The Hugenberg Coup

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The Hugenberg Coup

The Bild- und Film-Amt (BUFA, Picture and Film Office), which was established by order of the War Ministry in 1917, can be seen as a kind of forerunner to Ufa, which was set up the very same year. BUFA found an ambitious rival in the Deutsche Lichtbild-Gesellschaft e.V. (DLG, German Film Society), a non-profit organization that was launched in 1916 after an initial attempt failed in 1914 due to the outbreak of war. Its founders included a group of industry and trade associations, the Deutsche Städtetag (German Council on Municipalities) as well as similar organizations. Although the original idea to promote industry and tourism in both Germany and abroad came from a young publishing executive, Ludwig Klitzsch, the composition of the administrative board left no doubt as to who was financially and ideologically in charge: Privy Financial Counsel Dr. Alfred Hugenberg personally represented the board of the steel and armaments corporation Fried. Krupp AG. Although both sides – the civilian DLG and the military BUFA – repeatedly assured that they collaborated, there was much plotting and scheming behind the scenes. BUFA saw its ambitious plans jeopardized for a centralized film industry under military-state control, and the arch conservatives grouped around Hugenberg feared (a bit absurdly, yet documented in files) that the Social Democratic influence would grow stronger as a result of collaborations with the military department. Thus it happened that DLG was ignored by the state when a central German film company was set up.

Source: DIF
Alfred Hugenberg
 

Although he was ignored in this fashion when Ufa was founded in 1917, Alfred Hugenberg had his day in 1927. As head of the Scherl-Verlagsgruppe publishing group, he took over, in March, the financially stricken Ufa group, along with its 140 subsidiaries, 134 German and foreign cinemas, and two large studio complexes in Tempelhof and Neubabelsberg. His declared goal was to keep nationalist thinking alive in the German cultural institute, which had grown so valuable. Otherwise, he warned, his domestic rivals, the liberal bourgeois publishers Ullstein and Mosse, would step in - preliminary talks were already underway. Or worse yet, the Americans might swallow up Ufa - a nightmare for the German nationalist Hugenberg. The takeover negotiations show that Hugenberg's coup was by no means a precipitous gamble: Deutsche Bank was ultimately forced to scale down its demands by 6.25 million Reichmarks, besides making other concessions. An additional condition was that Hugenberg receive, from Deutsche Bank, preferred shares with twelve-fold voting rights. Larger blocks of stock were acquired by the Otto-Wolff-Konzern and IG Farben, which owned Agfa and clearly had a natural interest in Ufa as a major purchaser of raw film. Hugenberg held less than half of all shares, but, according to an internal report by Scherl GmbH, the holdings were "distributed in such a way that we will definitely achieve a majority in any voting, which shows that economic control of the company rests entirely in the hands of our group." This was made evident by the new appointments to Ufa's management: Hugenberg himself become chairman of the supervisory board, the banker Emil Georg Stauß his deputy. Ludwig Klitzsch, chief executive officer of Scherl-Verlag, was given the same post at Ufa.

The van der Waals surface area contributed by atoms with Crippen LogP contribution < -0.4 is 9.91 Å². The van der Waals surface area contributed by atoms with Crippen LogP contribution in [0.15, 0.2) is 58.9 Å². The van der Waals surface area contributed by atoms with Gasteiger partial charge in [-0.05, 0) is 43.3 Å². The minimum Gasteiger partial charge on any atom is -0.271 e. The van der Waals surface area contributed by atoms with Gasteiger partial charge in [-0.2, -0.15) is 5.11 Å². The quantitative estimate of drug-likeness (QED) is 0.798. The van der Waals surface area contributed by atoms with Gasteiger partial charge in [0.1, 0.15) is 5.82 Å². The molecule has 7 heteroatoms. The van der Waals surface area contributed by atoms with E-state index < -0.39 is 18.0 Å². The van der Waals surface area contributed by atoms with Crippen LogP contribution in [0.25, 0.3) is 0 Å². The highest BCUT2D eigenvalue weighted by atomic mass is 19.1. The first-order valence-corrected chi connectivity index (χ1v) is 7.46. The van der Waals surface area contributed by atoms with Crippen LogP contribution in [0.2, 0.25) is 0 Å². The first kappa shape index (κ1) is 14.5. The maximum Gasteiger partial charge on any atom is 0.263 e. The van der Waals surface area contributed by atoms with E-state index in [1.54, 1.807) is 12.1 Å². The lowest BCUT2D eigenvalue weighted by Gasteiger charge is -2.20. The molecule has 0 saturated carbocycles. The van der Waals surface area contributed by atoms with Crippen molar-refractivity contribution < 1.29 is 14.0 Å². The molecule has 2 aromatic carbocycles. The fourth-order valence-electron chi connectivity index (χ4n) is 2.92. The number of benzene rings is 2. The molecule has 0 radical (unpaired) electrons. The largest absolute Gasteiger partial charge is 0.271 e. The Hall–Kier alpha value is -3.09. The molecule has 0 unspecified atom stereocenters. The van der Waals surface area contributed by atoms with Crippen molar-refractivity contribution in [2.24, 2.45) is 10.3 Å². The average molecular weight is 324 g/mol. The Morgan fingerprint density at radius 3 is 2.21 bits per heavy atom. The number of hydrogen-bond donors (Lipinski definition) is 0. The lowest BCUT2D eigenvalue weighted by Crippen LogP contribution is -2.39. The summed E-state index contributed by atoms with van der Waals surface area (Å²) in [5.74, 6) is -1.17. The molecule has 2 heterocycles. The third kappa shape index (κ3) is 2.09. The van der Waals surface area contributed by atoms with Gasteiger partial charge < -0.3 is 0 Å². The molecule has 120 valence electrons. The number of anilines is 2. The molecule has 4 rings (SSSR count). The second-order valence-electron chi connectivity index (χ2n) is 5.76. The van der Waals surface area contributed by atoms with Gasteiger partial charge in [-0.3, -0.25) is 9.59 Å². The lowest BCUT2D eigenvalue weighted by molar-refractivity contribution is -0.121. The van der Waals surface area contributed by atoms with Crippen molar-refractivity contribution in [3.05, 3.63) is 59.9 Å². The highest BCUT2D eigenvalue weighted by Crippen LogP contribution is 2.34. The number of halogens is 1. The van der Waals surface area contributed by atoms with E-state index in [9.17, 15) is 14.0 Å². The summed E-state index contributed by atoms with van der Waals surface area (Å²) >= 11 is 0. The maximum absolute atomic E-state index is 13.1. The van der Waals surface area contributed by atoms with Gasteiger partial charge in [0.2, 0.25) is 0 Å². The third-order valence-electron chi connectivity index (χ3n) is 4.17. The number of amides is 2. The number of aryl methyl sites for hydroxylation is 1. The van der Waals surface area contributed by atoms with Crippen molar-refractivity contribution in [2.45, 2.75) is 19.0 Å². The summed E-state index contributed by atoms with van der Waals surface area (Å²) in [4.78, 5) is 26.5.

A new potential for conflict arose when, in Ufa's restructuring process, Klitzsch rehired Erich Pommer, who had been working as Paramount production director in Hollywood. After the release of Pommer's first new Ufa film, "Heimkehr" (Homecoming), which was directed by Joe May and based on a story by Leonhard Frank, Ufa's new board members accused him, in 1928, of "Bolshevist tendencies" - a sign of their distrust of Pommer and an additional swing to the right under the new boss, Hugenberg.

Source: Murnau-Stiftung, DIF
Joe May and Gustav Fröhlich (both sitting, from left to right) on the set of "Heimkehr" (1928)
 

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